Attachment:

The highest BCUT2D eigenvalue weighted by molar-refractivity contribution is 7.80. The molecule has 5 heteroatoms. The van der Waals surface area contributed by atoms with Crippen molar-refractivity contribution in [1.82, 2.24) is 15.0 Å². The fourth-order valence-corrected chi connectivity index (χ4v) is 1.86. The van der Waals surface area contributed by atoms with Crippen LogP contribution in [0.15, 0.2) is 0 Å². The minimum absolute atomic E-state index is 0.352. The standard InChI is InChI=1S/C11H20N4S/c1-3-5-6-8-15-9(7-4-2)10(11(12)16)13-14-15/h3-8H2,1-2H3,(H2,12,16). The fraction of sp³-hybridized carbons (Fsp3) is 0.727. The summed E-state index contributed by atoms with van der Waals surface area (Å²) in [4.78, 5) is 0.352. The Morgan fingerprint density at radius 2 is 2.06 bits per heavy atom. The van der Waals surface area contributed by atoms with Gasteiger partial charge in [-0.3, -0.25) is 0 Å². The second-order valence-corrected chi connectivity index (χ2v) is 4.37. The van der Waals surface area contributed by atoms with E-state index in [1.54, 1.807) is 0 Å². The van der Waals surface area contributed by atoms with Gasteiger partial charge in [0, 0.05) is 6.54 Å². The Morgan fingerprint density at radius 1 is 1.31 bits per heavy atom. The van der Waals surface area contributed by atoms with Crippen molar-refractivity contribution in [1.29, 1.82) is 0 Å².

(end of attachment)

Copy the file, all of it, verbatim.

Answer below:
The highest BCUT2D eigenvalue weighted by molar-refractivity contribution is 7.80. The molecule has 5 heteroatoms. The van der Waals surface area contributed by atoms with Crippen molar-refractivity contribution in [1.82, 2.24) is 15.0 Å². The fourth-order valence-corrected chi connectivity index (χ4v) is 1.86. The van der Waals surface area contributed by atoms with Crippen LogP contribution in [0.15, 0.2) is 0 Å². The minimum absolute atomic E-state index is 0.352. The standard InChI is InChI=1S/C11H20N4S/c1-3-5-6-8-15-9(7-4-2)10(11(12)16)13-14-15/h3-8H2,1-2H3,(H2,12,16). The fraction of sp³-hybridized carbons (Fsp3) is 0.727. The summed E-state index contributed by atoms with van der Waals surface area (Å²) in [4.78, 5) is 0.352. The Morgan fingerprint density at radius 2 is 2.06 bits per heavy atom. The van der Waals surface area contributed by atoms with Gasteiger partial charge in [-0.3, -0.25) is 0 Å². The second-order valence-corrected chi connectivity index (χ2v) is 4.37. The van der Waals surface area contributed by atoms with E-state index in [1.54, 1.807) is 0 Å². The van der Waals surface area contributed by atoms with Gasteiger partial charge in [0, 0.05) is 6.54 Å². The Morgan fingerprint density at radius 1 is 1.31 bits per heavy atom. The van der Waals surface area contributed by atoms with Crippen molar-refractivity contribution in [1.29, 1.82) is 0 Å².